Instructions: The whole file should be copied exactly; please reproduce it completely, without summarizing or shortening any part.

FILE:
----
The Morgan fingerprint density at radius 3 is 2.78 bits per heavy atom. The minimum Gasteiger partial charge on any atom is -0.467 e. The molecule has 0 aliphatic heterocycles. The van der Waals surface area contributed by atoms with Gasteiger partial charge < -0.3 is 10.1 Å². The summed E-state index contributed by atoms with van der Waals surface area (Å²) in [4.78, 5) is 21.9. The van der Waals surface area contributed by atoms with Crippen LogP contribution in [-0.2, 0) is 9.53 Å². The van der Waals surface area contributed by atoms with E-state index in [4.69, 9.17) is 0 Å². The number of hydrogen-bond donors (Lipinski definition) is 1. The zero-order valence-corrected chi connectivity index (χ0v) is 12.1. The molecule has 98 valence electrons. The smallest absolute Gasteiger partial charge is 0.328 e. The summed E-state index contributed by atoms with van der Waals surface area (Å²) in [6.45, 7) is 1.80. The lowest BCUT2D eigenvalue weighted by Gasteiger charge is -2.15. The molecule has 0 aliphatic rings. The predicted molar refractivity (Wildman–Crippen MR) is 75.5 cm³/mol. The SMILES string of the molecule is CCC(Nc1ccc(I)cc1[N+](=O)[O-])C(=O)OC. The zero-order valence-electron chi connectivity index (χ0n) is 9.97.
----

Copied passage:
The Morgan fingerprint density at radius 3 is 2.78 bits per heavy atom. The minimum Gasteiger partial charge on any atom is -0.467 e. The molecule has 0 aliphatic heterocycles. The van der Waals surface area contributed by atoms with Gasteiger partial charge < -0.3 is 10.1 Å². The summed E-state index contributed by atoms with van der Waals surface area (Å²) in [4.78, 5) is 21.9. The van der Waals surface area contributed by atoms with Crippen LogP contribution in [-0.2, 0) is 9.53 Å². The van der Waals surface area contributed by atoms with E-state index in [4.69, 9.17) is 0 Å². The number of hydrogen-bond donors (Lipinski definition) is 1. The zero-order valence-corrected chi connectivity index (χ0v) is 12.1. The molecule has 98 valence electrons. The smallest absolute Gasteiger partial charge is 0.328 e. The summed E-state index contributed by atoms with van der Waals surface area (Å²) in [6.45, 7) is 1.80. The lowest BCUT2D eigenvalue weighted by Gasteiger charge is -2.15. The molecule has 0 aliphatic rings. The predicted molar refractivity (Wildman–Crippen MR) is 75.5 cm³/mol. The SMILES string of the molecule is CCC(Nc1ccc(I)cc1[N+](=O)[O-])C(=O)OC. The zero-order valence-electron chi connectivity index (χ0n) is 9.97.